Managed Money Reporter Newsletter — Issue 148, June 1999


Editors: Carl Spiess & Allan McGlade


Featured Articles



Your Mortgage vs. Your RRSP

In personal financial planning, the rule of thumb is that your first priority should be to pay down non-deductible debt. Yet with any rule of thumb, there are always exceptions.

When it comes to a choice between paying down your mortgage or making an RRSP contribution, this rule of thumb doesn't necessarily hold true. Basically, there are four possible combinations of payments you could make:

  1. Make your RRSP contribution, then invest the tax refund.
  2. Make your RRSP contribution, then use the tax refund to pay down your mortgage.
  3. Pay down your mortgage, then invest the savings.
  4. Pay down your mortgage, then start making your RRSP contributions.

Determining which option is best for you requires a detailed analysis of your particular financial circumstances. The results can be surprising. Let's take a hypothetical example:

Joe Smith has the ability to make a $13,500 RRSP contribution on an annual basis. He also has a $200,000 mortgage he would like to pay off. He's wondering which of the above four combinations would be his best choice.

The following assumptions will be made:

  • 8% return on both his RRSP and Non-RRSP savings
  • Value of the house is $250,000 with an assumed growth rate of 2% per year
  • Interest rate on the mortgage is 7.5% compounded semi-annually
  • Mortgage payments are made monthly with a 25-year amortization
  • $13,500 is paid at the beginning of each year into either the RRSP or mortgage
  • Joe's tax rate is 50% during the savings period and 40% during the payout period

Running an analysis based upon the four alternatives noted above, Joe finds the following results at the end of 25 years, when his mortgage is paid off:

For Joe, the best alternative is #2, to make his RRSP contribution of $13,500 and use the tax refund to pay down his mortgage. This will leave him with an annual after tax retirement income of $88,585.

Most people would assume alternative #4 would be best, but this would leave Joe with annual after tax retirement income of $86,382.

Net WorthAnnual
Payment
Alternative 1$1,194,160$85,684
Alternative 2$1,285,170$88,585
Alternative 3$1,062,580$63,768
Alternative 4$1,241,676$86,382

Net Worth = after tax value of built up assets at the end of the accumulation period (25 years)
Annual Payment = after tax retirement income payments for a period of 25 years

Consider also the situation where an investor loses his job. If he had put the same $13,500 toward his mortgage (alternative #4), he would now find himself in a liquidity crunch. Whereas if he made a $13,500 RRSP contribution while still employed, he would receive a $6,750 refund to put toward his mortgage. If necessary, he could later withdraw funds from the RRSP account for emergency use in the year he was unemployed, and assuming he is earning less that year, he would pay less taxes on the withdrawal. Again, alternative #2, contributing to the RRSP first and using the refund to pay down the mortgage is the best choice!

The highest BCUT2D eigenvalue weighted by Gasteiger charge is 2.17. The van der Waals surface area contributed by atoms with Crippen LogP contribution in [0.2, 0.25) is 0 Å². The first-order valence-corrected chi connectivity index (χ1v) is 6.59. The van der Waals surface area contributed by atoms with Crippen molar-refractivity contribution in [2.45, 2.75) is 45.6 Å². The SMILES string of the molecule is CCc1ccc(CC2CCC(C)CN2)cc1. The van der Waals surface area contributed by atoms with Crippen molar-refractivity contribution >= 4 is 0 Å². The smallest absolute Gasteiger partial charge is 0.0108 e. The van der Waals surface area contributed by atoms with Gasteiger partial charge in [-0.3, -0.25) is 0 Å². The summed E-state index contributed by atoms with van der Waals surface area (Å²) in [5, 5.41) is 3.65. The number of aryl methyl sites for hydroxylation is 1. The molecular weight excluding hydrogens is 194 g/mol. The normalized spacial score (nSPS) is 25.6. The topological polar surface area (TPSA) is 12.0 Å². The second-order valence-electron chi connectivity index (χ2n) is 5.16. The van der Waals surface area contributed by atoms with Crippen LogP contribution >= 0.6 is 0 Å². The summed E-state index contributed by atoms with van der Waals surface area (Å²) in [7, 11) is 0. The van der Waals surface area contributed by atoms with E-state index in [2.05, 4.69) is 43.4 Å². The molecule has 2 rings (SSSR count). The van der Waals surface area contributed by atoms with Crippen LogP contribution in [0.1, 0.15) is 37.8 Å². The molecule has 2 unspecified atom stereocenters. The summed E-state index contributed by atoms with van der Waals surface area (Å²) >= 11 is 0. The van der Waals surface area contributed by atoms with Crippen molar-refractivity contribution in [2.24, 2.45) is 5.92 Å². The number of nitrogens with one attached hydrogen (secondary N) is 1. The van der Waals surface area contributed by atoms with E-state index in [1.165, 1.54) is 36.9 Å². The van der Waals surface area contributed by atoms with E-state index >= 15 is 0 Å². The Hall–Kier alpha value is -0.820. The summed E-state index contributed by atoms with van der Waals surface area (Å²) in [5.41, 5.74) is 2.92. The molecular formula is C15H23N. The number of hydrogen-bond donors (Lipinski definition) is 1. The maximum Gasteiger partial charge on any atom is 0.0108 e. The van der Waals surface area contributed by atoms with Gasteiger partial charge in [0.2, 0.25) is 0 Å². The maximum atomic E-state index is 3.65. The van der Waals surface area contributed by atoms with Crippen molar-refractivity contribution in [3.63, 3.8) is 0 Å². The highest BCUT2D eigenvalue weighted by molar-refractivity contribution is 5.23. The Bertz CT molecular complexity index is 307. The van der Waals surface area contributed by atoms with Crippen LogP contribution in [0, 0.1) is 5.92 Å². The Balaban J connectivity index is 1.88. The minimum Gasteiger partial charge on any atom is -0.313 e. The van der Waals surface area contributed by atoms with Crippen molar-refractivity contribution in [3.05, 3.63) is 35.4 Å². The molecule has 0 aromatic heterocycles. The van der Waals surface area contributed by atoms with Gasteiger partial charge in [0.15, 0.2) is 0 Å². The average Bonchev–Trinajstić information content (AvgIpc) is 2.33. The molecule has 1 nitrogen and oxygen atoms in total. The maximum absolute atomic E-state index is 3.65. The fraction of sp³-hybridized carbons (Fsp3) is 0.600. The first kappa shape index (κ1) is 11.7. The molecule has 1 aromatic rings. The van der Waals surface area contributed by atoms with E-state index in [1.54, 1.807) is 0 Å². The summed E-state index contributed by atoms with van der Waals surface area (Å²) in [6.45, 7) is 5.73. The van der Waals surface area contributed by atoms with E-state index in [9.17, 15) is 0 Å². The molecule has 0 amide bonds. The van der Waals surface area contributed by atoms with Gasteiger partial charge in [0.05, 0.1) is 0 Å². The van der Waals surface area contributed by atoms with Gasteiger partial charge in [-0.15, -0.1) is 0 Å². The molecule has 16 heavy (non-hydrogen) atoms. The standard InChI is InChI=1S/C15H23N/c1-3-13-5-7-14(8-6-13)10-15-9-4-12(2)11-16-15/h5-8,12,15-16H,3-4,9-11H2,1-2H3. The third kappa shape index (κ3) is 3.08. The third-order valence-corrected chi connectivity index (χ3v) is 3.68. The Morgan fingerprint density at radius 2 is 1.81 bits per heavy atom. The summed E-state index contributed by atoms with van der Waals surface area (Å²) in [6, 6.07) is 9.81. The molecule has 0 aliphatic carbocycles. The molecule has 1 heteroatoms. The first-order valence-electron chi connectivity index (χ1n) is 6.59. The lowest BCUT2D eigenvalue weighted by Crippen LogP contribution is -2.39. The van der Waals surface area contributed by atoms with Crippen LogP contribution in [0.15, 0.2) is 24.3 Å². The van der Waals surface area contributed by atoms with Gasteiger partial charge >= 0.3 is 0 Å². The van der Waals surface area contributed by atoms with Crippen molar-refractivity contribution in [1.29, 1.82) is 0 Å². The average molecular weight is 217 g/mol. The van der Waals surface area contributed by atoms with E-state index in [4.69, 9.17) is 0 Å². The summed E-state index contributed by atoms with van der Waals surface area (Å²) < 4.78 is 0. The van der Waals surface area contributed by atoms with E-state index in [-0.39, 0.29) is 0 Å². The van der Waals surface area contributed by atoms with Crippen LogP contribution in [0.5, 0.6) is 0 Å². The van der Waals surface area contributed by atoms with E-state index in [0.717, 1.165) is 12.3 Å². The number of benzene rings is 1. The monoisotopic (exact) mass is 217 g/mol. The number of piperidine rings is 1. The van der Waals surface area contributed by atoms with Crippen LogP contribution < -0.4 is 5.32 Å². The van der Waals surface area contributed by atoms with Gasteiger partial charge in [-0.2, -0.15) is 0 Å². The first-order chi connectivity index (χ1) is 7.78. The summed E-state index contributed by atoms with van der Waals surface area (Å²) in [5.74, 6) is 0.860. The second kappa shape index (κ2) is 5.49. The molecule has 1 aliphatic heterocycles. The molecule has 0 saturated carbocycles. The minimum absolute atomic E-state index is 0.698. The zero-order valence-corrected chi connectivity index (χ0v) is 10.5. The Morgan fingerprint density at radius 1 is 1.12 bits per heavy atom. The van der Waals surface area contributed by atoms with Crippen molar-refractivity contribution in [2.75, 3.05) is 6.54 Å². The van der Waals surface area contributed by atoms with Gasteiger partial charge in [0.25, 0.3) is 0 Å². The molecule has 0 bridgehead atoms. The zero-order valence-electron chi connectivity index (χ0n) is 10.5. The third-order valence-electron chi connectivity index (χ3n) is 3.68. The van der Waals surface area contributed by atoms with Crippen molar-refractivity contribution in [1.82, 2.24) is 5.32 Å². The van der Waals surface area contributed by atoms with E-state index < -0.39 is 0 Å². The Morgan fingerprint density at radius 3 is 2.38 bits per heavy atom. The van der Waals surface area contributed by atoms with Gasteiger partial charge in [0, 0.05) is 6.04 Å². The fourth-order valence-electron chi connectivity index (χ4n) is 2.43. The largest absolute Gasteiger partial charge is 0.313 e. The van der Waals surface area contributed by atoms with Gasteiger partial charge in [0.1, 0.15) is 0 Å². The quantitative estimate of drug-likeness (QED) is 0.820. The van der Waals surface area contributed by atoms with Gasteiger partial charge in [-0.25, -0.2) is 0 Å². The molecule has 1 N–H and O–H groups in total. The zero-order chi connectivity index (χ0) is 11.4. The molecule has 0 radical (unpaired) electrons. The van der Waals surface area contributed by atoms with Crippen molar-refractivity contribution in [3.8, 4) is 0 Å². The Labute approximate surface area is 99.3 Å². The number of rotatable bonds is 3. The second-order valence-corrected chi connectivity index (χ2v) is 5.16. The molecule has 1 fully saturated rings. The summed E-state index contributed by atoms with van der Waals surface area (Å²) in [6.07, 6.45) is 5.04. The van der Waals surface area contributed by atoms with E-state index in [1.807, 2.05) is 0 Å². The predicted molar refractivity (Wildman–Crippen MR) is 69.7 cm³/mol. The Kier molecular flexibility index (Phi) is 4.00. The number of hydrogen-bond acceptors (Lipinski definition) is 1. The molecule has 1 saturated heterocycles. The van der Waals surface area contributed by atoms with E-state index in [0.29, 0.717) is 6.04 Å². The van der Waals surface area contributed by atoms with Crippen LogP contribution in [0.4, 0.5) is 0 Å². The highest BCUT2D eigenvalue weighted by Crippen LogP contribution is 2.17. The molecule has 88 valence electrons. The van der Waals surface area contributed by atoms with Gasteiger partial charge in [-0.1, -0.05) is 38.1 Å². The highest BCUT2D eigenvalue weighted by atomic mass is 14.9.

Fred Heads West

The Mutual Fund Reporter Team sadly saw Fred Winterburn off to join his family in a recent transfer to British Columbia. Fred initially joined our team as one of the key contacts at the former satellite office in Hydro Place. Most recently, Fred was a Representative at our Service Centre in Scotia Plaza.

Many of you who counted on Fred for your investment needs can rest assured that they will continue to be met by the other highly skilled individuals from our group. For a complete listing of our names and a profile of each individual, visit our Mutual Fund Reporter Editors page.

Best wishes to Fred and his family on their new endeavors. Who knows, once the dust has settled, perhaps we can hope to see Fred as a western factor at ScotiaMcLeod some time in the future.

Fund News

Trimark has added significant depth and diversity to its investment team by adding 3 key portfolio managers. Kiki Delaney, formerly of the Spectrum United Canadian Equity Fund, has been added to the Trimark team and will commence management of a Canadian equity and Small-Cap fund . Heather Hunt, formerly of the Ontario Teachers Pension Plan Board, will take over management of the Trimark Select Canadian Growth Fund. Also added to the Trimark Investment team is Bill Kanko, previously of Mackenzie. Mr. Kanko was responsible for the Ivy Foreign Equity Fund and also worked on the Universal Select Managers Fund. At Trimark, Mr. Kanko will work closely with the Trimark Fund and Trimark Select Growth Fund.

As of March 31st, 1999, Elliott & Page Ltd. has closed off 3 funds from future purchases: Elliott & Page Bond, Global Balanced, and Global Bond.

O'Donnell Investment Management Corporation will merge with the Strategic Value Corporation to form SVC O'Donnell Corp., wholly owned by SVC. This new Corporation will have a total of $3.3 billion in assets. This transaction is subject to regulatory and O'Donnell shareholder approval.
 

 



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     1.800.387.9273
F.  416.863.7479
E. carl.spiess@scotiawealth.com
    allan.mcglade@scotiawealth.com

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